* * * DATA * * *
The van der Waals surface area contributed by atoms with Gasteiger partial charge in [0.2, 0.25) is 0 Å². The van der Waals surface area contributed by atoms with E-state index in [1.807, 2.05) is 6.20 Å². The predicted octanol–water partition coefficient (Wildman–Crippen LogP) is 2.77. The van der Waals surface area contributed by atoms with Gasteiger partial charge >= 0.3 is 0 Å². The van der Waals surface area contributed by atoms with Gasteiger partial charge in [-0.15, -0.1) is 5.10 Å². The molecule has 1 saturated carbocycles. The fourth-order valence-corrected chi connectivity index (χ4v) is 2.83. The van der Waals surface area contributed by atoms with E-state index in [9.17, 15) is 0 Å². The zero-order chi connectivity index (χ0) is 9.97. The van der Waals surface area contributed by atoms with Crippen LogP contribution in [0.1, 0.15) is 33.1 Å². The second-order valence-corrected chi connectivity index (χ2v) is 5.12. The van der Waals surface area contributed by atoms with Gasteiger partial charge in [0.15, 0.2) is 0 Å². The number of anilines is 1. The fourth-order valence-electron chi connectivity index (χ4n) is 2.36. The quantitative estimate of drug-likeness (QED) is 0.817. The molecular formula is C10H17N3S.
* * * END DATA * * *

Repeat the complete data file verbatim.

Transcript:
The van der Waals surface area contributed by atoms with Gasteiger partial charge in [0.2, 0.25) is 0 Å². The van der Waals surface area contributed by atoms with E-state index in [1.807, 2.05) is 6.20 Å². The predicted octanol–water partition coefficient (Wildman–Crippen LogP) is 2.77. The van der Waals surface area contributed by atoms with Gasteiger partial charge >= 0.3 is 0 Å². The van der Waals surface area contributed by atoms with Gasteiger partial charge in [-0.15, -0.1) is 5.10 Å². The molecule has 1 saturated carbocycles. The fourth-order valence-corrected chi connectivity index (χ4v) is 2.83. The van der Waals surface area contributed by atoms with E-state index in [9.17, 15) is 0 Å². The zero-order chi connectivity index (χ0) is 9.97. The van der Waals surface area contributed by atoms with Crippen LogP contribution in [0.1, 0.15) is 33.1 Å². The second-order valence-corrected chi connectivity index (χ2v) is 5.12. The van der Waals surface area contributed by atoms with Gasteiger partial charge in [0.15, 0.2) is 0 Å². The number of anilines is 1. The fourth-order valence-electron chi connectivity index (χ4n) is 2.36. The quantitative estimate of drug-likeness (QED) is 0.817. The molecular formula is C10H17N3S.